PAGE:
The House Consumer and Public Affairs Committee voted unanimously at around 5pm today for an amended bill that would fill a gap in state law and make it illegal for New Mexico residents to promote prostitution online.
The New Mexico Supreme Court ruled last week that websites, according to state law, do not count as a "place" for promoting prostitution. The justices also advised the legislature to update statutes to remedy this omission in what counts as a place.
State statutes call for prosecuting the promotion of prostitution when it occurs in a "house" or some other physical place. Today's bill expands the definition of "place" to include "a computer, a website, or any other virtual or online forum."
State Rep. Tim Lewis, R-Sandoval, introduced the online prostitution legislation considered today in committee. He amended his bill last week because of concerns that came up from the Legislative Finance Committee and during the HCPAC meeting.
The LFC mentioned a shortcoming in the original bill identified by the state's Public Defender Department. The PDD pointed out the bill attempted to prohibit the online promotion of prostitution without changing the definition of "place" in state statute.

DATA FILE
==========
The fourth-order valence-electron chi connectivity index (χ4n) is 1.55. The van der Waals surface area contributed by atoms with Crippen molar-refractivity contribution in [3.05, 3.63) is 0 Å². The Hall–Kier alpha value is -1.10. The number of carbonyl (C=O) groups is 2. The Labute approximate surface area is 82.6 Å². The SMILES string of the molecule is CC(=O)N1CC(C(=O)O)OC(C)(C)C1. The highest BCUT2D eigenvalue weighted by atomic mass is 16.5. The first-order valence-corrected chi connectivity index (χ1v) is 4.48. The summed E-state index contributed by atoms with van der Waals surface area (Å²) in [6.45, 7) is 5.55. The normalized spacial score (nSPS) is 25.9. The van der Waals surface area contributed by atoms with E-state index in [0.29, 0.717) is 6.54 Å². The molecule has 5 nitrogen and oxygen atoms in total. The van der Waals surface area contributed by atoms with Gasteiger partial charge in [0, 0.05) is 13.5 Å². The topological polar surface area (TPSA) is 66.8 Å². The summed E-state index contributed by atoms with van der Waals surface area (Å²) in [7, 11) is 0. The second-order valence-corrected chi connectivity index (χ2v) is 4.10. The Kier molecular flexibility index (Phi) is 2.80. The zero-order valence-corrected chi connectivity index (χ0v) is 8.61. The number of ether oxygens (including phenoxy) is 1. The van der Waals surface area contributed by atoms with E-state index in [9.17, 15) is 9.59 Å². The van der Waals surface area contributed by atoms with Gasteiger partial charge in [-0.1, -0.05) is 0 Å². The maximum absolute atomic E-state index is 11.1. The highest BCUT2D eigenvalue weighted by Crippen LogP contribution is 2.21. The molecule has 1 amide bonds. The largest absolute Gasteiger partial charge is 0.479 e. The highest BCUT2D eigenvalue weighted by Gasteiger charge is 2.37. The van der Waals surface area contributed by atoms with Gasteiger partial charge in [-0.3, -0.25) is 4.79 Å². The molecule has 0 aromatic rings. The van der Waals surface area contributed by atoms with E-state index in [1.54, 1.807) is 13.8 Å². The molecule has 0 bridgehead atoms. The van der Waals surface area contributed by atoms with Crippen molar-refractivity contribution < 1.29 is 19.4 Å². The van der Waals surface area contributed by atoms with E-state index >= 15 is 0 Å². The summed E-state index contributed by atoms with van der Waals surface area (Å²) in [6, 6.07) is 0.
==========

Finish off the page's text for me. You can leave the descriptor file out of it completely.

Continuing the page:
At last Thursday's HCPAC meeting, the committee received an amendment that Lewis had prepared or received only an hour previously. Because committee and audience members had questions, HCPAC told Lewis to have Legislative Council Services draft his amendment.
State Rep. Gail Chasey, D-Bernalillo, asked on Thursday if this online prostitution bill contained a loophole for websites whose owner and operator lived out of state. Michael Fricke, Assistant District Attorney in Albuquerque, said New Mexico prosecutes only state residents.
State Rep. Patricia Roybal Caballero, D-Bernalillo, asked today what would happen if a computer user accidentally clicked on a prostitution website while surfing the web. Lewis said his bill targets owners and marketers, not users, of prostitution websites.
Roybal Caballero further asked if the proposed legislation treated the designers and owners of these websites differently. Fricke explained the bill from Lewis would not prosecute website hosts or designers if they did not know the website would promote prostitution.
Kimberly Chavez Cook, from the PDD, both today and Thursday, expressed her belief that prosecutors could use existing sections of statute to target online prostitution. If true, Fricke may use this argument to prosecute "Burque Pops" under existing law.
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